Opinions expressed are current opinions as of the date appearing in this material only. The information and opinions contained herein are for general information use only. MainStay Investments does not guarantee their accuracy or completeness, nor does MainStay Investments assume any liability for any loss that may result from the reliance by any person upon any such information or opinions. Such information and opinions are subject to change without notice, and are not intended as an offer or solicitation with respect to the purchase or sales of any security or as personalized investment advice. There can be no guarantee that any projection, forecast, or opinion in these materials will be realized. Past performance is no guarantee of future results.
1. Source: Bloomberg, MainStay Investments. Data as of 3/15/17, last data point, 3/1/17. Risk return metrics and historical performance are calculated by MainStay Investments, using the Bloomberg Barclays High Yield Index. The calculations use 20 years of monthly returns (1997). Return and standard deviation calculations are annualized averages using monthly, rolling one-year, rolling three-year, rolling five-year, and rolling 10-year returns. Past performance is no guarantee of future results, which will vary. It is not possible to invest directly in an index.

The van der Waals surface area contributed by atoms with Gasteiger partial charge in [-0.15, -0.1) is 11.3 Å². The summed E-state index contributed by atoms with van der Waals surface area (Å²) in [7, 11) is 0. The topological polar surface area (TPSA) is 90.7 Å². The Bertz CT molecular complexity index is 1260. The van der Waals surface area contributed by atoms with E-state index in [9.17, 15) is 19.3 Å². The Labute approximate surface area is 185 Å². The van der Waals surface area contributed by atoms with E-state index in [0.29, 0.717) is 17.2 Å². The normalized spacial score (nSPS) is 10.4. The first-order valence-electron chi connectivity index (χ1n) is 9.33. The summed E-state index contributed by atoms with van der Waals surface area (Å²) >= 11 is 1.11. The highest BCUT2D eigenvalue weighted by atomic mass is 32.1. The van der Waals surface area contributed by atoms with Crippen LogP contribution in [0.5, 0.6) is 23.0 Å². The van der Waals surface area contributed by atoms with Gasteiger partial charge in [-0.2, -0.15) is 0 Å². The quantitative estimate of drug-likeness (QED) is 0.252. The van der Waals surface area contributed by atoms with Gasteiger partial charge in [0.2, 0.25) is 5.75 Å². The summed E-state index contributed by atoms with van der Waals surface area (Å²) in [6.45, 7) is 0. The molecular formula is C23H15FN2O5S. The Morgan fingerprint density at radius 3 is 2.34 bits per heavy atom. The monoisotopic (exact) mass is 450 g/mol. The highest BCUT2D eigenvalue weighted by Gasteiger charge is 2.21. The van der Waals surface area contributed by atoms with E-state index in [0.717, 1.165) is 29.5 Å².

Standard deviation is a measure of the dispersion of a set of data from its mean. If the data points are further from the mean, there is higher deviation within the data set. Standard deviation is calculated as the square root of variance by determining the variation between each data point relative to the mean.
High yield securities (junk bonds) have speculative characteristics and present a greater risk of loss than higher quality debt securities. These securities can also be subject to greater price volatility.
Floating rate funds are generally considered to have speculative characteristics that involve default risk of principal and interest, collateral impairment, non-diversification, borrower industry concentration, and limited liquidity.